Versatile Bell reveling in heavy workload for Steelers
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PITTSBURGH — The pieces are all there. The footwork. The vision. The patience. The instinctive ability to read a defender, plant a cleat in the ground and go get the ball.
And to think, wide receiver isn't even Le'Veon Bell's natural position. At least, not yet.
"I tell him all the time, when he turns 30, when they talk about running backs being done, for the next five years (receiver) is the thing he should do," Pittsburgh Steelers teammate Darrius Heyward-Bey said.
And Heyward-Bey wasn't kidding, a testament to the seemingly tireless Bell's versatility.
Nearing the end of his fourth season, the 24-year-old is still finding new ways to expand his game for the Steelers (6-5).
If that means splitting out wide, so be it. If it means standing next to quarterback Ben Roethlisberger and taking out a blitzing linebacker, that's fine too.
"I think there are probably a lot of quarterbacks in this league that when their running back is blocking, they're probably a little nervous and peeking over their shoulder," Roethlisberger said.
"I never have that fear. And I know in the pass game that he's going to get open, he's going to make catches and make plays. And then, we all know what he can do in the run game."
Meaning pretty much whatever he wants. In the midst of a tailspin in early November, Pittsburgh turned it around by turning to Bell.
In the span of five days, Bell touched the ball 63 times (51 carries, 12 receptions) and piled up 343 yards and a couple of touchdowns in victories over Cleveland and Indianapolis .
No play went longer than 22 yards, yet Bell's ever churning legs kept the ball moving, the clock running and his teammates grasping for superlatives.
"He's the best all-around in the game," Roethlisberger said.
One who is "balling out the cage" as the aspiring hip-hop artist put it on the recently released track "Rappin Athlete ."
A year removed from a torn ligament in his right knee that forced him to miss the second half of 2015, Bell looks as if he's all the way back to the All-Pro form he showed in 2014 when he put up 2,215 yards of total
While he's well aware of the heavy workload he's carried lately, he's also hardly bothered by it. Last he checked, the Steelers paid him to have the ball in his hands.
"I'm just kind of used to playing," Bell said. "I don't ever think about the snap count in my head. I feel like at any moment in the game one play can change everything, so I want to be in the game and I can be the reason why the game changes."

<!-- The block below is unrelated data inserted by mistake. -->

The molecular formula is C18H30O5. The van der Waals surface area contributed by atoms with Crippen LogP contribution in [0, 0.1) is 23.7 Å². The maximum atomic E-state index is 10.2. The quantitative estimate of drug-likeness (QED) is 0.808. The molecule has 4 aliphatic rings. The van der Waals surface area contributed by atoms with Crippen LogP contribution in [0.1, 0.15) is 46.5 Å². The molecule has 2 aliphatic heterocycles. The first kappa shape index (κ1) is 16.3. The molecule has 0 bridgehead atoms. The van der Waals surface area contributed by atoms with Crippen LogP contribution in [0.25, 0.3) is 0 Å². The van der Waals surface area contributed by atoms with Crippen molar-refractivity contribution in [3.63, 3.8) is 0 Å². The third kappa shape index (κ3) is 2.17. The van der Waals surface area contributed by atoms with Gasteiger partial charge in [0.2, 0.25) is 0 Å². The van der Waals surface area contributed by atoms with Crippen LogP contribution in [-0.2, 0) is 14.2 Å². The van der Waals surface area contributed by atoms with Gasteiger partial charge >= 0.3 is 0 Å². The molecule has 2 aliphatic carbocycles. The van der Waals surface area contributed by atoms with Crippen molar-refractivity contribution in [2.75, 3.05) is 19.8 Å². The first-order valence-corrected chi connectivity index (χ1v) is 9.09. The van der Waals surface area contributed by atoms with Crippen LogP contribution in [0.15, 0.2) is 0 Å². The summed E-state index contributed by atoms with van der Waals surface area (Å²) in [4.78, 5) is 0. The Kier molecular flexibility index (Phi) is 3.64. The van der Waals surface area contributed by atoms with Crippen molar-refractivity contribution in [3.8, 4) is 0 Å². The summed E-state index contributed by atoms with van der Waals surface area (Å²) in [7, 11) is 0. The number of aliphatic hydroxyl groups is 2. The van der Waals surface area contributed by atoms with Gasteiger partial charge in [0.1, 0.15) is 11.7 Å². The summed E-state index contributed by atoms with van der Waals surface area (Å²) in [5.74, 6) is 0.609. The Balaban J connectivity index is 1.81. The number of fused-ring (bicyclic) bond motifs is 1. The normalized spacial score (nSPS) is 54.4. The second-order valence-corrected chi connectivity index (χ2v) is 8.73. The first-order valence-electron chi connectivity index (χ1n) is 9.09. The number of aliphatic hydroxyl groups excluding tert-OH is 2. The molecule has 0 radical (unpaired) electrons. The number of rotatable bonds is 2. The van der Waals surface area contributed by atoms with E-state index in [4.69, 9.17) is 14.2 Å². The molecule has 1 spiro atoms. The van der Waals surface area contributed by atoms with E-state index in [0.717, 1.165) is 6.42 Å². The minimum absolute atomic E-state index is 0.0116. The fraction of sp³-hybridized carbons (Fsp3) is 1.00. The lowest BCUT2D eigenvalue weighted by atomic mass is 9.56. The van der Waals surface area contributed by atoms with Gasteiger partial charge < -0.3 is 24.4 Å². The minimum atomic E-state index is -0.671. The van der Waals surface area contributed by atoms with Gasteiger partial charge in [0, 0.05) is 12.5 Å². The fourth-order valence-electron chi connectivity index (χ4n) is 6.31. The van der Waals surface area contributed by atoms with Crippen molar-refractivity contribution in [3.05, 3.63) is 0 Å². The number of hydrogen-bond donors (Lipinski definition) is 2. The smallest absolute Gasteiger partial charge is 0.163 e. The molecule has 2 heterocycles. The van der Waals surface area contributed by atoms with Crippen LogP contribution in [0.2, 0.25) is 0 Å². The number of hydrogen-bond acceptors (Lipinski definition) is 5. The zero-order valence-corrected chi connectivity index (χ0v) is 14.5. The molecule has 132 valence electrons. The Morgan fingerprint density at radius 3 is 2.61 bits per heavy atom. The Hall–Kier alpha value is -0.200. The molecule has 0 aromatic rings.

And potentially changing the way the game is played.
While there have been running backs who are productive in the passing game before — most notably Roger Craig and LaDainian Tomlinson — Bell is a man apart.
When the Steelers go to a five-wide set, Bell will find his 6-foot-2 frame across the line from a smaller defensive back and let his route running and exceptional hands go to work.
His first touchdown reception of the season came against Dallas three weeks ago when Bell lined up on the outside, stutter-stepped then ducked inside on a quick slant to beat Cowboys safety JJ Wilcox for a 2-yard score.
Perhaps the most startling thing about the play was the way Bell caught the fastball from Roethlisberger, casually stretching his hands out in front of him with an assured confidence to rival superstar teammate Antonio Brown.
"The crazy thing is he doesn't even know why he's doing it," Heyward-Bey said. "Once he figures out why he's doing it, you're talking about a running back we've never seen before."
New York coach Ben McAdoo, who brings the streaking Giants (8-3) to Heinz Field on Sunday, described Bell as a "magnet."
One playing the best football of his still-brief career at a pivotal time. Twice suspended by the league for violating the substance policy, Bell will be a free agent next spring.
The Steelers declined to offer Bell a new deal last summer — something they regularly do to stars entering the final year of their contract — wanting to make sure Bell's off the field issues were firmly in the past.
Bell is hesitant to talk about his long-term future. For now simply trying to get Pittsburgh back to the playoffs is enough. It's a place he's never been thank to knee injuries that cut each of his past two seasons short.
Finally healthy, the guy who goes by "Juice" is determined not to miss out this time around.
"We've been doing what we need to do to win games," he said. "Whether it's running, catching, blocking, we just want to make sure we win the game."
NOTES: Pittsburgh gave Brown the day off Wednesday. Heyward-Bey (foot) and backup RB DeAngelo Williams (knee) did not practice. TE Xavier Grimble (quadriceps) and S Shamarko Thomas (groin) were full participants.
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